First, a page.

This is the second edition of Cover Duels, a feature where I analyze the merits of young adult book covers based on typography, creativity, graphics, wow factor, and relevance to the story. Last week the United Kingdom took the cake with its snappy color choices and the stunning visuals of The Rest of Us Just Live Here by Patrick Ness. So can our friends abroad continue the trend? Or has the United States upped its game? Previously both covers represented very similar ideals; using a basic color palette and gender neutral images. Stick around though to see a different side of the story as I break down the design choices of the U.S. Balzer + Bray and Sweden’s Lavender Lit, both going in very different directions with the universally acclaimed Dumplin’ by Julie Murphy.
United States- Balzer + Bray chose a very concise, to the point design that gives prospective readers a clear knowledge of what the book is about. Not a bad decision all things considered, as it allows for a target demographic of late teenage girls to be singled out. I also feel like the graphics are in keeping with the ideal readers taste; bold yet not obnoxiously so, clearly a semi-chick lit contemporary, and starring a diverse protagonist. The tagline of the book “Go Big or Go Home” aptly sums up the story of the book, and I love how it was featured front and center on the cover. While all those merits are great, and will certainly contribute to sales, I feel like the overall package is a bit boring. There’s the crown, the tagline, and Willowdean herself; but that’s it. This would never be a book I think anyone would proudly display on their bookshelf as it simply does not provide much interest. Maybe that’s not such a bad thing for all, I’m sure there are plenty of fans of the basic design out there. I’m just not one of them. Perhaps though that is in keeping with my less than favorable opinions of the book?
Sweden- Lavender Lit chose a design that is distinctly foreign in its layout, style, and watercolor-esque artwork. The hand drawn imagining of Clover City and Willowdean is unique to say the least, and would definitely stand out amongst a sea of computer animated models. I also appreciate how it took the all important setting- small, conservative, football and pageant obsessed- and made it front in center in the reader’s mind. Especially in Dumplin’ case where the story would not be the same without the rural atmosphere, it was nice to see the designers pay homage to the origins of Miss. Teen Blue Bonnet. Much like the American edition though, I do have some trepidations that hold me back from really falling in love with it. Firstly, the thing I applauded it for- being original in its trendsetting design- is something I’m not so sure I truly love. Maybe it’s because I’ve just never seen a cover produced in the same way before, but it honestly looks more like a Wes Anderson film poster than a young adult book. I also don’t feel it really paints an accurate picture of the book’s contents, this story really could be about anything that involves a red ballgown.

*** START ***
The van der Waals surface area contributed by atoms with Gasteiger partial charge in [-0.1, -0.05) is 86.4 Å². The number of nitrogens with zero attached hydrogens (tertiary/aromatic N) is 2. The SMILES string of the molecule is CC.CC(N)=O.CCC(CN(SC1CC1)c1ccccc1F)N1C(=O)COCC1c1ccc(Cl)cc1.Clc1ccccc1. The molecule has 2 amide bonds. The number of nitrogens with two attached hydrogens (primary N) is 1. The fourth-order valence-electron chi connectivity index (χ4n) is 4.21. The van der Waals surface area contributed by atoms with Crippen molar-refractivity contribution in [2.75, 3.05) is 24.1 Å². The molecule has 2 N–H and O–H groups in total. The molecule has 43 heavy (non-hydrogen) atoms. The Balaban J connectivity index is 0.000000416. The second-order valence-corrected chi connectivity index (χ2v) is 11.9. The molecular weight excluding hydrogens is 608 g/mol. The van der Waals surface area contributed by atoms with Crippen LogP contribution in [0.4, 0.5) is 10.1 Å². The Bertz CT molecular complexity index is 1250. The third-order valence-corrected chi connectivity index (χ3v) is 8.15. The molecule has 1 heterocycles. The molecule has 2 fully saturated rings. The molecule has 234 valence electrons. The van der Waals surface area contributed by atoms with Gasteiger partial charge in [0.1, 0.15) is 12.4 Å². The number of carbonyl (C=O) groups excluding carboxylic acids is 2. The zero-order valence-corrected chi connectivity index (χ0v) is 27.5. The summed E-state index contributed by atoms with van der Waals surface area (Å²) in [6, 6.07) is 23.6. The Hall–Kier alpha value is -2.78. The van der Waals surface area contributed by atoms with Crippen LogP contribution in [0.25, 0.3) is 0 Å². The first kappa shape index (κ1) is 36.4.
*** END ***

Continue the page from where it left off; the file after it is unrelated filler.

Winner: United States
While I may find Sweden’s rendering to be more aesthetically appealing, the United States cover could not do a better job presenting the book’s storyline to a potential reader- a must I feel in the overcrowded market that is contemporaries.
So what do you guys think, did the U.S. deserve to score big this week? Also (for those of you that have read the book), what were your thoughts on Dumplin’? Happy reading!